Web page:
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Feds to Execute a Woman for First Time Since 1953

Newser — Kate Seamons

There is a single woman on federal death row, and her execution date has now been scheduled. If Lisa Montgomery is put to death on Dec. 8 as planned, she'll be the first woman executed by the feds since 1953.

The New York Times reports the Kansas woman was convicted of strangling Bobbie Jo Stinnett in 2004 and cutting the baby from her body with a kitchen knife.

Stinnett, 23, was 8 months pregnant and had advertised a litter of puppies online; Montgomery responded to the ad and traveled to Stinnett's Missouri home. Montgomery, then 36, had told people she was pregnant and tried to pass the baby girl off as her child, though she had in fact undergone a sterilization procedure years prior.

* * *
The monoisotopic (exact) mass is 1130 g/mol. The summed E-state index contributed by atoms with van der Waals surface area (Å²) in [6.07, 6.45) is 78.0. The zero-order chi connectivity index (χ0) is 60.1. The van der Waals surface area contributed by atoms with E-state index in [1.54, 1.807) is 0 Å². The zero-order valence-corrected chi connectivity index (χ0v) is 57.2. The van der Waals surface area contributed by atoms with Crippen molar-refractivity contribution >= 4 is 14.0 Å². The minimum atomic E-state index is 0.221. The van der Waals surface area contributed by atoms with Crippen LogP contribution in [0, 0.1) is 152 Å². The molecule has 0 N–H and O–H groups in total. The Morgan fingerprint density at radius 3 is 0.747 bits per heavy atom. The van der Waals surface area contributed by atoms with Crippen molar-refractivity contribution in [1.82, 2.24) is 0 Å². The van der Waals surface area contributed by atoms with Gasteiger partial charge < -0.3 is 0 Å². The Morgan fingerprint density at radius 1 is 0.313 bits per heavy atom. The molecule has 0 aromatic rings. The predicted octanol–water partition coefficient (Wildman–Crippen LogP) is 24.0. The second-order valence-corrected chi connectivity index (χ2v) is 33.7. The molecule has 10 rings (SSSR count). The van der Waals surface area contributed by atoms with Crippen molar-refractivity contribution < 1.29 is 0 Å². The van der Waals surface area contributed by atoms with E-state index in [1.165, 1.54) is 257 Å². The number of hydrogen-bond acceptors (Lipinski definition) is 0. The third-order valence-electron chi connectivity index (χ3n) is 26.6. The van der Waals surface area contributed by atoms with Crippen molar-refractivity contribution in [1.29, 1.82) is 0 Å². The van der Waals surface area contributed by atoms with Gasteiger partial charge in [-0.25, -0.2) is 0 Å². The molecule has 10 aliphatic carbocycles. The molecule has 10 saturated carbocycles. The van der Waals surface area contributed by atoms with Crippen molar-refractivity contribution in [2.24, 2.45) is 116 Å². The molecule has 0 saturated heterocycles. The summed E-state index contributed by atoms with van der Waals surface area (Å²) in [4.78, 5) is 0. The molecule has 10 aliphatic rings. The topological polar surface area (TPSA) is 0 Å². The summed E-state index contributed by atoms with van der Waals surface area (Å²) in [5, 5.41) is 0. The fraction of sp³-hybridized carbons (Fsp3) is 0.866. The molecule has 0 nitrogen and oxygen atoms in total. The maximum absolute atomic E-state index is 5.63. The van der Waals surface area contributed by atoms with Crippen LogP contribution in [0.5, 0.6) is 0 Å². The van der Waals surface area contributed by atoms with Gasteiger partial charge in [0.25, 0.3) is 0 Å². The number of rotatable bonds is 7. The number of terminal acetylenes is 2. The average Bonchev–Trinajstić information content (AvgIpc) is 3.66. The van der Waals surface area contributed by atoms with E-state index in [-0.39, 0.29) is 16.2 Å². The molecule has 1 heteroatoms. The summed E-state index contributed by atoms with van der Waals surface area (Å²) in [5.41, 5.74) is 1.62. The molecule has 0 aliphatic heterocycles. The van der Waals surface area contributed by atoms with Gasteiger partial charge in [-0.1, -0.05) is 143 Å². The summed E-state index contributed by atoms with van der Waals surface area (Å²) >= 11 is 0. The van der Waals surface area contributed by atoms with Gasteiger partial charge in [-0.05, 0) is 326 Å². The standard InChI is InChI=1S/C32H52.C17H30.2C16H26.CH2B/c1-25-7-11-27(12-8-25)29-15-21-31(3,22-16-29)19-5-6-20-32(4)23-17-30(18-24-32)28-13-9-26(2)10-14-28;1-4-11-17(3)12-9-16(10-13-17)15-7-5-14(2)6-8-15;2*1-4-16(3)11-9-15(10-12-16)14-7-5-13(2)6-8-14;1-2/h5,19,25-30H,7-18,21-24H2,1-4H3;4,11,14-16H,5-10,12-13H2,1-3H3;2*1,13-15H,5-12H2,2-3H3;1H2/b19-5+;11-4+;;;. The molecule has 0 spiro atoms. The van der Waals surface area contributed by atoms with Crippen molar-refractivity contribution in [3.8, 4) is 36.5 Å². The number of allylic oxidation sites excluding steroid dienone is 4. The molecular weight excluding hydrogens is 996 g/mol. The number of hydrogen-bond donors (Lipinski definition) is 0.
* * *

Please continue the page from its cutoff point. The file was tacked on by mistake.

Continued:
An assistant federal public defender for Montgomery says that executing Montgomery would be a "profound injustice" due to her severe mental illness, which is tied to the horrors she endured as a child at the hands of her mother, who allegedly sex-trafficked Montgomery.

The BBC reports Montgomery's lawyers also say she has brain damage from being beaten as a child. The last federal execution of a woman came 67 years ago: The Guardian reports Bonnie Heady was in December 1953 put to death in a gas chamber for kidnapping the 6-year-old heir of an automobile tycoon from school in Kansas City, Mo., holding him for ransom, and killing him.

Only 16 women have been put to death in state prisons since 1976, most recently in 2015. As for Stinnett's daughter, she is now 16 and being raised by her father.

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